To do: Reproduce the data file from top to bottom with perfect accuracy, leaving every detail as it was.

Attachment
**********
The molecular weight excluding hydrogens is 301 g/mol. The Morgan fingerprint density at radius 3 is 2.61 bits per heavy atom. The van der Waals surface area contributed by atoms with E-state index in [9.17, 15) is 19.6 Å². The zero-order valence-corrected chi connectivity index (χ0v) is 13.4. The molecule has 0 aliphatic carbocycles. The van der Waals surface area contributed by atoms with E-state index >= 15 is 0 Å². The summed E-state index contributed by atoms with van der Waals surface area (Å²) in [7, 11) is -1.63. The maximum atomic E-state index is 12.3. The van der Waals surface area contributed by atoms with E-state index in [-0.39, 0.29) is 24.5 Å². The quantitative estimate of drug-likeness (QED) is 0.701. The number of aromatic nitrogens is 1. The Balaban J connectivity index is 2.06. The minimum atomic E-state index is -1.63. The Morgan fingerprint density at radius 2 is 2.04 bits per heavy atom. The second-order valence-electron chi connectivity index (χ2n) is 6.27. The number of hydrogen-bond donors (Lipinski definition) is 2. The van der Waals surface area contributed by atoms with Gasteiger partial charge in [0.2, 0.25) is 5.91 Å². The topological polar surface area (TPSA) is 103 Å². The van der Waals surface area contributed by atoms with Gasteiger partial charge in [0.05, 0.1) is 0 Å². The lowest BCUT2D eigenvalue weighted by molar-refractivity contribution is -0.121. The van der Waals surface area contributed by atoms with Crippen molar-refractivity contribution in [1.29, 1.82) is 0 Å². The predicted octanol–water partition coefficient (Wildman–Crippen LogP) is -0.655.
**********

The molecular weight excluding hydrogens is 301 g/mol. The Morgan fingerprint density at radius 3 is 2.61 bits per heavy atom. The van der Waals surface area contributed by atoms with E-state index in [9.17, 15) is 19.6 Å². The zero-order valence-corrected chi connectivity index (χ0v) is 13.4. The molecule has 0 aliphatic carbocycles. The van der Waals surface area contributed by atoms with E-state index >= 15 is 0 Å². The summed E-state index contributed by atoms with van der Waals surface area (Å²) in [7, 11) is -1.63. The maximum atomic E-state index is 12.3. The van der Waals surface area contributed by atoms with E-state index in [-0.39, 0.29) is 24.5 Å². The quantitative estimate of drug-likeness (QED) is 0.701. The number of aromatic nitrogens is 1. The Balaban J connectivity index is 2.06. The minimum atomic E-state index is -1.63. The Morgan fingerprint density at radius 2 is 2.04 bits per heavy atom. The second-order valence-electron chi connectivity index (χ2n) is 6.27. The number of hydrogen-bond donors (Lipinski definition) is 2. The van der Waals surface area contributed by atoms with Gasteiger partial charge in [0.2, 0.25) is 5.91 Å². The topological polar surface area (TPSA) is 103 Å². The van der Waals surface area contributed by atoms with Gasteiger partial charge in [0.05, 0.1) is 0 Å². The lowest BCUT2D eigenvalue weighted by molar-refractivity contribution is -0.121. The van der Waals surface area contributed by atoms with Crippen molar-refractivity contribution in [1.29, 1.82) is 0 Å². The predicted octanol–water partition coefficient (Wildman–Crippen LogP) is -0.655.